by: John Aglionby – Financial Times
Nairobi artists are banding together to avoid dependence on galleries and patrons
From the street, Brush Tu does not look like a centre of any sort of excellence, let alone the venue for a flourishing collective of young Kenyan artists. There is no sign outside the narrow, scruffy house in the Buru-Buru neighbourhood of east Nairobi, the faded paint on the walls is chipped and the small front yard is a mess.
But this hardly matters to the three young men who, in 2013, diverted from the usual path to artistic success in Kenya. Instead of seeking sponsorship or support from a donor organisation or an arts centre, they teamed up to share costs, increase their exposure and maintain their independence. “There’s a quid pro quo to being supported. I hear these complaints from some artists about having to do this or that,” explains Boniface Maina, 29, one of the Brush Tu’s founders, referring to pressure over subject matter — the current trend being migration. “We didn’t want to have to deal with that. We wanted to do what we wanted, when we wanted.” This is an unusual approach in a nation where government arts funding is all but non-existent. “The government lumps arts with sport and youth affairs,” says Wambui Kamiru, the founder and owner of the Art Space gallery in Nairobi, who has exhibited some of the Brush Tu artists. “Artists just don’t speak up in the way that sports do, so they get ignored.”
“This is an unusual approach in a nation where government arts funding is all but non-existent. “The government lumps arts with sport and youth affairs,”Wambui Kamiru, the founder and owner of the Art Space gallery in Nairobi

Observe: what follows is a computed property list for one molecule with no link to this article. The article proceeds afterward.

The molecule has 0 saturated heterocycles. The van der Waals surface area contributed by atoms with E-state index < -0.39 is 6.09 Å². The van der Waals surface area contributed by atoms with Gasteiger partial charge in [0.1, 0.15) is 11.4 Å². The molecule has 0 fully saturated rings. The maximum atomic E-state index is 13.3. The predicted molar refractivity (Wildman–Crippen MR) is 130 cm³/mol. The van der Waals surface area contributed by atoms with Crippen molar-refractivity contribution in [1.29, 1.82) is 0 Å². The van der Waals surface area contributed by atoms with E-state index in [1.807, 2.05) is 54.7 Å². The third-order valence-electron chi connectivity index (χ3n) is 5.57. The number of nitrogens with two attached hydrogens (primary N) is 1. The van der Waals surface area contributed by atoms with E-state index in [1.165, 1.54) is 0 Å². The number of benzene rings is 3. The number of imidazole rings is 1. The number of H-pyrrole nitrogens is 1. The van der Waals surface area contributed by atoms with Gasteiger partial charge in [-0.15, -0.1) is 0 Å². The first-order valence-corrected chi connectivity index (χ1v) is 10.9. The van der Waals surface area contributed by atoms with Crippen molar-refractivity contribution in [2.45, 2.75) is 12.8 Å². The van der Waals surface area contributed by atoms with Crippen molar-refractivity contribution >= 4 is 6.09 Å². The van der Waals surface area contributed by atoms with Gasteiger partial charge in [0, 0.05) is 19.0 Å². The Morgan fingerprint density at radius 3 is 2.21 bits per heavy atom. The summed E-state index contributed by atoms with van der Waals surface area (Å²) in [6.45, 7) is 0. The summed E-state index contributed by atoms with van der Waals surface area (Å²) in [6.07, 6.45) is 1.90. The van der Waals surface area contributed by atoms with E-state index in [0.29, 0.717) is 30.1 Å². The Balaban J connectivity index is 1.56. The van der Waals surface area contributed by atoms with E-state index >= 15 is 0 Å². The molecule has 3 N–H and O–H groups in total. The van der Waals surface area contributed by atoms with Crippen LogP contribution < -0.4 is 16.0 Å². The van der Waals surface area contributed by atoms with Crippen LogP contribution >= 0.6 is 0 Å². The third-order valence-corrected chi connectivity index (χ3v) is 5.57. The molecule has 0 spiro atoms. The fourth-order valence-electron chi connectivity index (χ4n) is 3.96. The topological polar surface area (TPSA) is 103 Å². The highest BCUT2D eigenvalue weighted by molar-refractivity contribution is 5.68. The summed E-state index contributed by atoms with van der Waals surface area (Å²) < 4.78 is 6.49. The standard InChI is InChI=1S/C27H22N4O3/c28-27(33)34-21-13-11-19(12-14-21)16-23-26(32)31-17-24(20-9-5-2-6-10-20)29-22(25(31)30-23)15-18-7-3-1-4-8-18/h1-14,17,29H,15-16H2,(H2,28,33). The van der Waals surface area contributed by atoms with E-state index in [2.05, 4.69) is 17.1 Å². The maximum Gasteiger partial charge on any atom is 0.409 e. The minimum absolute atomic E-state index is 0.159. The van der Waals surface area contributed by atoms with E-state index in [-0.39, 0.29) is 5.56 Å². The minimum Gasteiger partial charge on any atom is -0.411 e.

The difficulty of accessing funding may explain why Kenya’s art scene still lags behind its continental rivals South Africa and Nigeria in global exposure. It is hard to build a reputation without publicity, despite the success of a few names, such as Nairobi-based contemporary artist Michael Soi, who received a helping hand from actress Lupita Nyong’o when she posted a picture of herself on Facebook carrying one his hand-painted canvas tote bags.
Brush Tu started after Maina and a friend, Michael Musyoka, had been helping a third artist, David Thuku, to paint theatre backdrops and murals. “We just clicked and decided we wanted to do more together,” says Musyoka. “We thought we needed space to put our artworks, so why not get a residential house.” Since then, the venture has grown. Two more artists joined the collective at the beginning of 2015, prompting a move to the current, larger, premises, and the five members now offer short-term residencies to other artists.
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